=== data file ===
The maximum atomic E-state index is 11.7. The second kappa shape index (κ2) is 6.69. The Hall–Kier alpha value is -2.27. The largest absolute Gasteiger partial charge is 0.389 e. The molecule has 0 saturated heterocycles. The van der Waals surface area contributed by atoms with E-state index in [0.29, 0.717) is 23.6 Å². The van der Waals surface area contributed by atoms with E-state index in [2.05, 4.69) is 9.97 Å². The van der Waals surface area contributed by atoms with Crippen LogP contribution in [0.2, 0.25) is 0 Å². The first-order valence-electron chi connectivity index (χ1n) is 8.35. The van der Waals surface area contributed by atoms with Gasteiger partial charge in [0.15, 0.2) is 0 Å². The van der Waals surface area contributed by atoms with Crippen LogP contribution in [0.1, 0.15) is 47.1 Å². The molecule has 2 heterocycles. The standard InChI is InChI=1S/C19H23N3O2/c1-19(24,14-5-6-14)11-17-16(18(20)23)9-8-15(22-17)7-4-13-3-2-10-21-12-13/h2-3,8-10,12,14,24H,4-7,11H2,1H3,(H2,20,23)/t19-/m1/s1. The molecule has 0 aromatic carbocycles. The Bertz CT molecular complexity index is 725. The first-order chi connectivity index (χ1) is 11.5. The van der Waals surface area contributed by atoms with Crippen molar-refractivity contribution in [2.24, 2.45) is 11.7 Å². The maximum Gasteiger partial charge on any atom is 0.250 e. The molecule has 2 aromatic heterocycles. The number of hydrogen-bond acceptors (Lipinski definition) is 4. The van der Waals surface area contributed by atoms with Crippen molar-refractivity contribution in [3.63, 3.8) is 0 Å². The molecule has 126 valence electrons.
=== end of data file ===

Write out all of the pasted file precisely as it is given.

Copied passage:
The maximum atomic E-state index is 11.7. The second kappa shape index (κ2) is 6.69. The Hall–Kier alpha value is -2.27. The largest absolute Gasteiger partial charge is 0.389 e. The molecule has 0 saturated heterocycles. The van der Waals surface area contributed by atoms with E-state index in [0.29, 0.717) is 23.6 Å². The van der Waals surface area contributed by atoms with E-state index in [2.05, 4.69) is 9.97 Å². The van der Waals surface area contributed by atoms with Crippen LogP contribution in [0.2, 0.25) is 0 Å². The first-order valence-electron chi connectivity index (χ1n) is 8.35. The van der Waals surface area contributed by atoms with Gasteiger partial charge in [0.15, 0.2) is 0 Å². The van der Waals surface area contributed by atoms with Crippen LogP contribution in [0.1, 0.15) is 47.1 Å². The molecule has 2 heterocycles. The standard InChI is InChI=1S/C19H23N3O2/c1-19(24,14-5-6-14)11-17-16(18(20)23)9-8-15(22-17)7-4-13-3-2-10-21-12-13/h2-3,8-10,12,14,24H,4-7,11H2,1H3,(H2,20,23)/t19-/m1/s1. The molecule has 0 aromatic carbocycles. The Bertz CT molecular complexity index is 725. The first-order chi connectivity index (χ1) is 11.5. The van der Waals surface area contributed by atoms with Crippen molar-refractivity contribution in [2.24, 2.45) is 11.7 Å². The maximum Gasteiger partial charge on any atom is 0.250 e. The molecule has 2 aromatic heterocycles. The number of hydrogen-bond acceptors (Lipinski definition) is 4. The van der Waals surface area contributed by atoms with Crippen molar-refractivity contribution in [3.63, 3.8) is 0 Å². The molecule has 126 valence electrons.